His experience at Dartmouth will help him in his new post, Bollinger predicts. As a professor and dean of the Law School, he says, "I spent a lot of time with faculty and students from other disciplines, and as dean, I worked on University wide problems, but I was still within my discipline.
"When you are responsible for an entire university, your perspectives change in subtle ways. To go outside to a place like Dartmouth is refreshing. Being responsible for the undergraduate program in an institution that has an outstanding one, you see what might be transferable, and what is good about Michigan that isn't fully appreciated.
"I admire Dartmouth, but Michigan, I believe, makes available educational opportunities that are as rich and varied as those available at any other institution in the country."
Bollinger has on numerous occasions reaffirmed his commitment to both the Michigan Mandate and the Michigan Agenda for Women, noting that the University has accomplished a great deal through the two initiatives.
"There is widespread commitment within the University community to the underlying principles and goals of the Mandate and Michigan Agenda, but the major issue for the institution now is the internal culture, which can be an elusive, difficult concept to understand," he says. "However, the next step here definitely is to focus on culture."
The new president also believes that the University's greatness is not as widely recognized as it should be.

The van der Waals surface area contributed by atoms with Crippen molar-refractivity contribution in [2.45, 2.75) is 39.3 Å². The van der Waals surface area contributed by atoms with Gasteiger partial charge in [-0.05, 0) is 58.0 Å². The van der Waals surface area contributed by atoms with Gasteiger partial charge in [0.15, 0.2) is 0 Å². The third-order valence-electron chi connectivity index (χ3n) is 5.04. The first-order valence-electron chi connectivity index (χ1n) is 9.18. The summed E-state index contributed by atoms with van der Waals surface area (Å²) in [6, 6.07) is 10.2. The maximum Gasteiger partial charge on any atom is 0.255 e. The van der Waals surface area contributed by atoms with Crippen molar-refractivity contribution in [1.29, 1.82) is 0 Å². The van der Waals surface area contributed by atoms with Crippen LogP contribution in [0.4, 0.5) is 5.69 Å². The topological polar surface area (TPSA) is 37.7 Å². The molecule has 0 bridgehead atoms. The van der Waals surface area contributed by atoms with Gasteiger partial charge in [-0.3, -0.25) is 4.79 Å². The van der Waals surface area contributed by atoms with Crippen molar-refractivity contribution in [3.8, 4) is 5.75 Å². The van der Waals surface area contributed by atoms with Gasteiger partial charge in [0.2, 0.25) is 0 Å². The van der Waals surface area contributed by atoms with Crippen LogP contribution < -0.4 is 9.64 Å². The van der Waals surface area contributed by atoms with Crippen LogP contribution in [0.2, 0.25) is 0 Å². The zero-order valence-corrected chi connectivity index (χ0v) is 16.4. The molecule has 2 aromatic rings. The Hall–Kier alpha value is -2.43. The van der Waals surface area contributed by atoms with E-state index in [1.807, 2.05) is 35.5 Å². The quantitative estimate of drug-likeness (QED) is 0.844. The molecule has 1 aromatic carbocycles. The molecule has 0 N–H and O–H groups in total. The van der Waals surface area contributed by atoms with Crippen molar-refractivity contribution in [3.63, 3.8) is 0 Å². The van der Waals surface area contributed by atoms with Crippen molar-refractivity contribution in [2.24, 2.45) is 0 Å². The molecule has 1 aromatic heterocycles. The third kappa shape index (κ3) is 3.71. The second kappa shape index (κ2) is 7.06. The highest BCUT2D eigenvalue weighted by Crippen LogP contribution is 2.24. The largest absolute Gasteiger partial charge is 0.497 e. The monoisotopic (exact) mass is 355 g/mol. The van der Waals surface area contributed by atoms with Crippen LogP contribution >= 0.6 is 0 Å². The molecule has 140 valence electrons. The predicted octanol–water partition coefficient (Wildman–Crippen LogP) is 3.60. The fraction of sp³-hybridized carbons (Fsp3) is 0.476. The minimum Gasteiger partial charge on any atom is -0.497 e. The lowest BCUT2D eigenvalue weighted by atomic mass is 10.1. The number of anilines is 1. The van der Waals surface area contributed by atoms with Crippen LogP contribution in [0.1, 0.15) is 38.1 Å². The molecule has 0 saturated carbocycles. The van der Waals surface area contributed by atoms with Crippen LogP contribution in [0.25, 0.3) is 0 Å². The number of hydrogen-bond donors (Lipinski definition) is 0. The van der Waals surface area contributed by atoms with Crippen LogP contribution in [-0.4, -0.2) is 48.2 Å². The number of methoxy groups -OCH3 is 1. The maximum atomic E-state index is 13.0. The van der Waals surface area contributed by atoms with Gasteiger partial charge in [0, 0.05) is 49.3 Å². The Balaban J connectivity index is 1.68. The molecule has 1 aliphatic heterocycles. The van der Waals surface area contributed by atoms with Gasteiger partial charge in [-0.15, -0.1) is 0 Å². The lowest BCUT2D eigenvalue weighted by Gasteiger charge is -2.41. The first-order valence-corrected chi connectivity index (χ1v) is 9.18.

"Michigan has a great reputation inside and outside the academic world. It is one of the premier research universities in the country," he says. "However, I believe that Michigan is greater than its reputation," He attributes this reputational shortfall to three factors:
The East Coast bias of the media, which pay less attention to schools in the Midwest. "The East Coast is the community of the New York Times; I don't believe that with the expanded distribution systems of the national press has come parallel development in national news coverage."
"Public institutions in the forefront of higher education, such as Michigan, have been less sophisticated and successful than outstanding private colleges and universities in internalizing and publicizing their accomplishments."
Media rankings, such as those created by U.S. News & World Report, "favor private institutions in which wealth is given greater weight in assessing academic quality than it deserves, putting high quality public institutions at a disadvantage."
As part of his ongoing effort to learn how individuals feel about the University, Bollinger practices an art he developed in the classroom---asking questions.
Bollinger's personal style is informal. He wants to keep in touch with members of the University community and welcomes letters, e-mail, and casual conversations on the street or in hallways. He also likes to write personal notes, but is "well aware there's only so much I can do. I prefer to take my time to respond and be personal rather than have someone else respond for me."